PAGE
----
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Authors Mirzazadeh M, Nouran MG, Richards KA, Zare M
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Journal Urology Volume: 79 Issue: 3 Pages: 501-7
Publish Date 2012 Mar
PubMed ID 22173182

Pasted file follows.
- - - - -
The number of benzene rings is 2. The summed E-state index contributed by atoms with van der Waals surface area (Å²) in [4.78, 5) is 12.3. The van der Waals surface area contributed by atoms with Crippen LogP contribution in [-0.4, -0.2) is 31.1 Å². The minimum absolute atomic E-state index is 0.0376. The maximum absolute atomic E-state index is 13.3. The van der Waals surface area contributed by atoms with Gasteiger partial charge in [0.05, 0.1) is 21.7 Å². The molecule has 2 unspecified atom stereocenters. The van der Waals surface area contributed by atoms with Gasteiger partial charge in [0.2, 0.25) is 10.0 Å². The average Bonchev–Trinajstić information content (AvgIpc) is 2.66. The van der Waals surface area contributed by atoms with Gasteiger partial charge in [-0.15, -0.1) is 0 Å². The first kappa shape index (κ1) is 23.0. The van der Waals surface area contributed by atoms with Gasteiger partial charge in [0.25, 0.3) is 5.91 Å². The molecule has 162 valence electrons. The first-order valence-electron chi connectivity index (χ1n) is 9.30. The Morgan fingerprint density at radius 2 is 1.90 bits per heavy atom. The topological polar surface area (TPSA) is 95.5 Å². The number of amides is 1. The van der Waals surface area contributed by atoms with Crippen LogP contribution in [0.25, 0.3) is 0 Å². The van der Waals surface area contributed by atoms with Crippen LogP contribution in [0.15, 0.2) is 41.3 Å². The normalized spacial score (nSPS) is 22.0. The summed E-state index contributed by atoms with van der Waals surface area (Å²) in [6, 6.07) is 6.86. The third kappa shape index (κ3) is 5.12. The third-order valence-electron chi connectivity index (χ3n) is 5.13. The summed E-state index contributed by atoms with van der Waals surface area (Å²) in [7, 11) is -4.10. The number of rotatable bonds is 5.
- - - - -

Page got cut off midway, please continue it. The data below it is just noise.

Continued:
There is some controversy regarding the impact of water hardness on stone risk. Our study addresses this issue in a controlled setting.Fifteen stone-former (SF) and 14 non-stone-former (NSF) males participated in this study in 3 intervals of 2 days each. Subjects collected a 24-hour urine sample while consuming a self-selected diet. They were then administered controlled diets. During the first 2 days, patients consumed water of minimal hardness (WMH), followed by tap water (TW) with moderate hardness on days 3 and 4, and mineral water (MW) on the final 2 days. Calcium (Ca), phosphorus, uric acid, oxalate, citrate, magnesium (Mg), sodium, potassium, and creatinine (Cr) content were measured in 24-hour urine samples on days 2, 4, and 6.Differences in water hardness and analytes were statistically significant among the different water types (P < .05). Urinary output in both groups increased during intervention with all 3 varieties of water (P < .05). Specific gravity of urine decreased in both groups drinking WMH and TW (P < .05) but not with MW. Mg/g Cr level was higher in NSF at baseline (P < .01), WMH (P < .05), and TW (P < .05). With the increase in drinking water hardness, Ca/g Cr ratio increased in SF but not in NSF (P < .05).NSF had significantly higher urinary Mg/g Cr excretion rate before intervention than SF (P < .01). Increasing drinking water hardness while controlling for all other factors increased Ca/g Cr ratio in SF, rendering them at least theoretically more inclined to stone formation. Copyright © 2018 The Board of Regents of the University of Wisconsin System